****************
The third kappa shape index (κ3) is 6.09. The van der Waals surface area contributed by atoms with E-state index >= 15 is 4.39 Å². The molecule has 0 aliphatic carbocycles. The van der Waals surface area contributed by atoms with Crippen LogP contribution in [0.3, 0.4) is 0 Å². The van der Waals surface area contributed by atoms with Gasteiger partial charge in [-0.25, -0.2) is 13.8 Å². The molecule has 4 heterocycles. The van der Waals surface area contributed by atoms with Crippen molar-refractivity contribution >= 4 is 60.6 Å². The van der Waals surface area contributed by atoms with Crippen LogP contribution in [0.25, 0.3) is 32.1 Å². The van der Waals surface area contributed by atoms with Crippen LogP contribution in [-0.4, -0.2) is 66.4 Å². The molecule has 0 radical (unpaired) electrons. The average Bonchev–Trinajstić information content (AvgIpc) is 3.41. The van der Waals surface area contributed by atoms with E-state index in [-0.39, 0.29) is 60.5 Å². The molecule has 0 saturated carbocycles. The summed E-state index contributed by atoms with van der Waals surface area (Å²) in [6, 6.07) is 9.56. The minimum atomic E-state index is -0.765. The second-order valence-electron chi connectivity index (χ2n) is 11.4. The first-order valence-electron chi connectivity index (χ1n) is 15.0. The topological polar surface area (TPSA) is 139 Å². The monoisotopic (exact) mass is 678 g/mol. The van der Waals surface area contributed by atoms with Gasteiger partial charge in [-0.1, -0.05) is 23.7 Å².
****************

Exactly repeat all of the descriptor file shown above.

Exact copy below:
The third kappa shape index (κ3) is 6.09. The van der Waals surface area contributed by atoms with E-state index >= 15 is 4.39 Å². The molecule has 0 aliphatic carbocycles. The van der Waals surface area contributed by atoms with Crippen LogP contribution in [0.3, 0.4) is 0 Å². The van der Waals surface area contributed by atoms with Gasteiger partial charge in [-0.25, -0.2) is 13.8 Å². The molecule has 4 heterocycles. The van der Waals surface area contributed by atoms with Crippen molar-refractivity contribution >= 4 is 60.6 Å². The van der Waals surface area contributed by atoms with Crippen LogP contribution in [0.25, 0.3) is 32.1 Å². The van der Waals surface area contributed by atoms with Crippen LogP contribution in [-0.4, -0.2) is 66.4 Å². The molecule has 0 radical (unpaired) electrons. The average Bonchev–Trinajstić information content (AvgIpc) is 3.41. The van der Waals surface area contributed by atoms with E-state index in [-0.39, 0.29) is 60.5 Å². The molecule has 0 saturated carbocycles. The summed E-state index contributed by atoms with van der Waals surface area (Å²) in [6, 6.07) is 9.56. The minimum atomic E-state index is -0.765. The second-order valence-electron chi connectivity index (χ2n) is 11.4. The first-order valence-electron chi connectivity index (χ1n) is 15.0. The topological polar surface area (TPSA) is 139 Å². The monoisotopic (exact) mass is 678 g/mol. The van der Waals surface area contributed by atoms with Gasteiger partial charge in [-0.1, -0.05) is 23.7 Å².